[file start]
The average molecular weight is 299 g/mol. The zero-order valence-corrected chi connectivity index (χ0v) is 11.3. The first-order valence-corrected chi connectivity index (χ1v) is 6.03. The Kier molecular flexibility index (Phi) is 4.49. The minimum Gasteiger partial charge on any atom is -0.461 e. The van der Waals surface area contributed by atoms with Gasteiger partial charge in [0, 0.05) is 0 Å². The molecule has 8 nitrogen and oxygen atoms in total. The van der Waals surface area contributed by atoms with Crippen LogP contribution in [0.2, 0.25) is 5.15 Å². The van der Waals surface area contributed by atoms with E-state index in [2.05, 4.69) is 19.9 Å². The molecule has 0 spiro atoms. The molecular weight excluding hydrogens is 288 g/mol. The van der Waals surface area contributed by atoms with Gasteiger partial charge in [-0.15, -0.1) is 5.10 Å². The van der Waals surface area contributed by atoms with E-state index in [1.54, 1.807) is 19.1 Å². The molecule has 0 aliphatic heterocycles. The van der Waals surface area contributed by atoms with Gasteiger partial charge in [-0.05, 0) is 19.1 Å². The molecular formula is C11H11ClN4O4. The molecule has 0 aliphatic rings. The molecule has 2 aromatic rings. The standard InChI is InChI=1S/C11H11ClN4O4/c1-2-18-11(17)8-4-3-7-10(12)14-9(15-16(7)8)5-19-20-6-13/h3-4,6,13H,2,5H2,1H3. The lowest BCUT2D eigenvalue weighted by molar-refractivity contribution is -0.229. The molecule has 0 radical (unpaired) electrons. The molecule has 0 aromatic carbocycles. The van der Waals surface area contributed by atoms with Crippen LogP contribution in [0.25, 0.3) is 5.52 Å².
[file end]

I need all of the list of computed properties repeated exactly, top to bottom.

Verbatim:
The average molecular weight is 299 g/mol. The zero-order valence-corrected chi connectivity index (χ0v) is 11.3. The first-order valence-corrected chi connectivity index (χ1v) is 6.03. The Kier molecular flexibility index (Phi) is 4.49. The minimum Gasteiger partial charge on any atom is -0.461 e. The van der Waals surface area contributed by atoms with Gasteiger partial charge in [0, 0.05) is 0 Å². The molecule has 8 nitrogen and oxygen atoms in total. The van der Waals surface area contributed by atoms with Crippen LogP contribution in [0.2, 0.25) is 5.15 Å². The van der Waals surface area contributed by atoms with E-state index in [2.05, 4.69) is 19.9 Å². The molecule has 0 spiro atoms. The molecular weight excluding hydrogens is 288 g/mol. The van der Waals surface area contributed by atoms with Gasteiger partial charge in [-0.15, -0.1) is 5.10 Å². The van der Waals surface area contributed by atoms with E-state index in [1.54, 1.807) is 19.1 Å². The molecule has 0 aliphatic heterocycles. The van der Waals surface area contributed by atoms with Gasteiger partial charge in [-0.05, 0) is 19.1 Å². The molecular formula is C11H11ClN4O4. The molecule has 0 aliphatic rings. The molecule has 2 aromatic rings. The standard InChI is InChI=1S/C11H11ClN4O4/c1-2-18-11(17)8-4-3-7-10(12)14-9(15-16(7)8)5-19-20-6-13/h3-4,6,13H,2,5H2,1H3. The lowest BCUT2D eigenvalue weighted by molar-refractivity contribution is -0.229. The molecule has 0 radical (unpaired) electrons. The molecule has 0 aromatic carbocycles. The van der Waals surface area contributed by atoms with Crippen LogP contribution in [0.25, 0.3) is 5.52 Å².